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RP Boo: I’ll Tell You What! review – footwork original steps it up

Delivered... Lauren Martin | Scene | Fri 6 Jul 2018 10:30 am

Planet Mu

Chicago footwork pioneer RP Boo bought his first Roland R70 drum machine in the late-90s from the window of a budget equipment store. With no instruction manual, he didn’t know how to stretch out the bars, so worked exclusively in a one-bar pattern – formulating his frantic, multi-layered sound, crushing hyped-up dance floor commands into percussive rhythms and rumbling low end. Years later, after playing on a different R70, he didn’t recognise the sounds and had a revelation – the presets on his own had been mangled by everyone who tested out the model in-store. Imbued with the trials and errors of fellow Chicago drum machine enthusiasts, his sound was unique from the off.

RP Boo’s third album for the Planet Mu label, I’ll Tell You What!, sees this originality in full force: teasing out soulful vocal melodies (executed brilliantly on closing track Deep Sole, reminiscent of the late, great DJ Rashad) into skeletal, high-impact beats; skittering between paranoia and euphoria with rapid flicks of the wrist, and directing footwork dance battles on At War: “We are at war in the street, watch and witness!” RP Boo’s skill extends to feeding genuine personality into his tracks. U-Don’t No, a highlight, was made in the days following the death of his mother. If there’s one word to describe RP Boo’s revolutionary sound, it’s “legit”.

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The month’s best mixes: Eris Drew, Afrodeutsche, Sharda and more

Delivered... Lauren Martin | Scene | Tue 12 Jun 2018 11:00 am

In the first of a new monthly Guardian series picking out the best DJ mixes, radio shows and other musical ephemera, we explore Afrofuturistic UK techno and Colombian sound design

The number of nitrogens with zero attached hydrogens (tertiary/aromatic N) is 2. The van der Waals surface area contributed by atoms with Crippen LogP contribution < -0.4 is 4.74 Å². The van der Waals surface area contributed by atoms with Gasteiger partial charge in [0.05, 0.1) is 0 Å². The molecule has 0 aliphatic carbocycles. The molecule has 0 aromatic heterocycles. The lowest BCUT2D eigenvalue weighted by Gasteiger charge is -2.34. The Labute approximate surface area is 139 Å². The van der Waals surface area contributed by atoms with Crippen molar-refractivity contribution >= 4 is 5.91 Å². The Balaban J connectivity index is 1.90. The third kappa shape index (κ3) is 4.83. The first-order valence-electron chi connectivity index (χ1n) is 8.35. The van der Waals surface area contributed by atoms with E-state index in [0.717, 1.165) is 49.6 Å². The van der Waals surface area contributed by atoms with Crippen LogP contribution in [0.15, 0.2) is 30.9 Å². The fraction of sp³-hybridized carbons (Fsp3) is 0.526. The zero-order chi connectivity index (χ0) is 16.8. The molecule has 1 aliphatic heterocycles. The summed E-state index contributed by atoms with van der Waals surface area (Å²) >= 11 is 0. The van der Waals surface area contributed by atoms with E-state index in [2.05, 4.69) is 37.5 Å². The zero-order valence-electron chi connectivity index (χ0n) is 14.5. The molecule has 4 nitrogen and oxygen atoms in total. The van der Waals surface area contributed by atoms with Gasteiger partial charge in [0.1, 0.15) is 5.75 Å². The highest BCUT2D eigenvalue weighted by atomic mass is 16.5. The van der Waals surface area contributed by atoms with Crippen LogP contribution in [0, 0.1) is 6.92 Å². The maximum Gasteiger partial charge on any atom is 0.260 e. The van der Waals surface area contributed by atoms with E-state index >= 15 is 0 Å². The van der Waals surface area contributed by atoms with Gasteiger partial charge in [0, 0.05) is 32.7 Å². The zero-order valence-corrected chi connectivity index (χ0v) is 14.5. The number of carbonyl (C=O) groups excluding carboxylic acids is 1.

This is the first in a new monthly column that will look at new music beyond the usual round of albums and singles, sharing the latest DJ mixes, digital releases, radio shows, recorded conversations, documentaries on music and any other ephemera. The sheer volume of cutting-edge music online means that it can be, even for the most faithful digital trawler, a challenge to keep up – so I, along with Tayyab Amin on alternate months, will be skimming off the best bits. This month’s column features ecstatic rave breakbeats from the US, fizzing bassline bangers with big licks of Jamaican dancehall, Afrofuturistic UK techno, Colombian sound design, and more.

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How Weather Festival is Revitalizing Parisian Nightlife

Delivered... Lauren Martin | Scene | Fri 12 Jun 2015 1:29 pm

When I told some festival-loving friends that I was heading to Weather Festival in Paris, I got puzzled looks that said, “I go to festivals a lot, and I’m clearly supposed to know about this. Why don’t I?” But when they learned that it was co-run by the founders of the local boat-as-nightclub Concrete, their looks softened. In the few years since it first moored on the banks of the Seine, Concrete’s international reputation has mushroomed thanks to its storming All Day Long techno and house parties. Its collaboration with a hometown festival with similar tastes, then, is not just fitting, but necessary.

The dance music festival circuit in Europe is now less of a circuit and more of a marathon, so clubs-as-institutions ground homegrown scenes in a crowded market, and Concrete gives Weather a much-needed edge. The closest point of comparison is Amsterdam’s Dekmantel (which I reviewed for EB last year), where a crew of promoters and DJs took their ethos out of the club and into the fields of the Amsterdamse Bos. But the relationship between Weather and Concrete is perhaps more pragmatic than romantic, because Paris has had a hard time standing out as a world-renowned clubbing destination alongside other European dance music cities, like London and Berlin.